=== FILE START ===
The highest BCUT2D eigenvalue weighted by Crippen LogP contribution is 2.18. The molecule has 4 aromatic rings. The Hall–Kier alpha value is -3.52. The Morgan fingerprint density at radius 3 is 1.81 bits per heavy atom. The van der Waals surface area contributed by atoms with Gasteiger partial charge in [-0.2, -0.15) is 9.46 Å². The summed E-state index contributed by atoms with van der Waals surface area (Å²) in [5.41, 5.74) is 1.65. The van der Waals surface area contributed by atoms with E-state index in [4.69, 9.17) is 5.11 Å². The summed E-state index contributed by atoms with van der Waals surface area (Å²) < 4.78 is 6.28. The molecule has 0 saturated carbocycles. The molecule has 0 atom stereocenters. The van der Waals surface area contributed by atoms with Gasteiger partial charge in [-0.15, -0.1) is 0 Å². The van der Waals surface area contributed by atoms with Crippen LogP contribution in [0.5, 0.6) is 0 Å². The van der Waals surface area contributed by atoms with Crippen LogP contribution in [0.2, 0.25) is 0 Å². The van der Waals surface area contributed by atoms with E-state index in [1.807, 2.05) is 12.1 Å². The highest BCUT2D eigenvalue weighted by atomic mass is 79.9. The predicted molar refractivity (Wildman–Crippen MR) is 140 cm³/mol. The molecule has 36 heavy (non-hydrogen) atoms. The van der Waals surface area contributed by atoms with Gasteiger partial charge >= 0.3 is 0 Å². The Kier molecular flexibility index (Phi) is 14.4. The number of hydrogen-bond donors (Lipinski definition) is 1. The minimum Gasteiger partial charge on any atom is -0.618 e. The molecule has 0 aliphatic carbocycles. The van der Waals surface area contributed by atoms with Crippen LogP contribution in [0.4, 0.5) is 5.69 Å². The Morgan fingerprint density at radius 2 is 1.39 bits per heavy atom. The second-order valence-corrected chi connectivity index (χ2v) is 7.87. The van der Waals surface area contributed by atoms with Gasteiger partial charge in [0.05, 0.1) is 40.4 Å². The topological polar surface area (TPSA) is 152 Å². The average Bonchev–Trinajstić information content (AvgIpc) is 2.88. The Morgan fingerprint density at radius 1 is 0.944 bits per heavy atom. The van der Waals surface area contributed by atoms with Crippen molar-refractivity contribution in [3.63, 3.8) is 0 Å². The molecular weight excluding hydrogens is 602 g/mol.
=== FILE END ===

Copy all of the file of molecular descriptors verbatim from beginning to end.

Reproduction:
The highest BCUT2D eigenvalue weighted by Crippen LogP contribution is 2.18. The molecule has 4 aromatic rings. The Hall–Kier alpha value is -3.52. The Morgan fingerprint density at radius 3 is 1.81 bits per heavy atom. The van der Waals surface area contributed by atoms with Gasteiger partial charge in [-0.2, -0.15) is 9.46 Å². The summed E-state index contributed by atoms with van der Waals surface area (Å²) in [5.41, 5.74) is 1.65. The van der Waals surface area contributed by atoms with E-state index in [4.69, 9.17) is 5.11 Å². The summed E-state index contributed by atoms with van der Waals surface area (Å²) < 4.78 is 6.28. The molecule has 0 saturated carbocycles. The molecule has 0 atom stereocenters. The van der Waals surface area contributed by atoms with Gasteiger partial charge in [-0.15, -0.1) is 0 Å². The van der Waals surface area contributed by atoms with Crippen LogP contribution in [0.5, 0.6) is 0 Å². The van der Waals surface area contributed by atoms with Crippen LogP contribution in [0.2, 0.25) is 0 Å². The van der Waals surface area contributed by atoms with E-state index in [1.807, 2.05) is 12.1 Å². The highest BCUT2D eigenvalue weighted by atomic mass is 79.9. The predicted molar refractivity (Wildman–Crippen MR) is 140 cm³/mol. The molecule has 36 heavy (non-hydrogen) atoms. The van der Waals surface area contributed by atoms with Gasteiger partial charge >= 0.3 is 0 Å². The Kier molecular flexibility index (Phi) is 14.4. The number of hydrogen-bond donors (Lipinski definition) is 1. The minimum Gasteiger partial charge on any atom is -0.618 e. The molecule has 0 aliphatic carbocycles. The van der Waals surface area contributed by atoms with Crippen LogP contribution in [0.4, 0.5) is 5.69 Å². The Morgan fingerprint density at radius 2 is 1.39 bits per heavy atom. The second-order valence-corrected chi connectivity index (χ2v) is 7.87. The van der Waals surface area contributed by atoms with Gasteiger partial charge in [0.05, 0.1) is 40.4 Å². The topological polar surface area (TPSA) is 152 Å². The average Bonchev–Trinajstić information content (AvgIpc) is 2.88. The Morgan fingerprint density at radius 1 is 0.944 bits per heavy atom. The van der Waals surface area contributed by atoms with Crippen molar-refractivity contribution in [3.63, 3.8) is 0 Å². The molecular weight excluding hydrogens is 602 g/mol.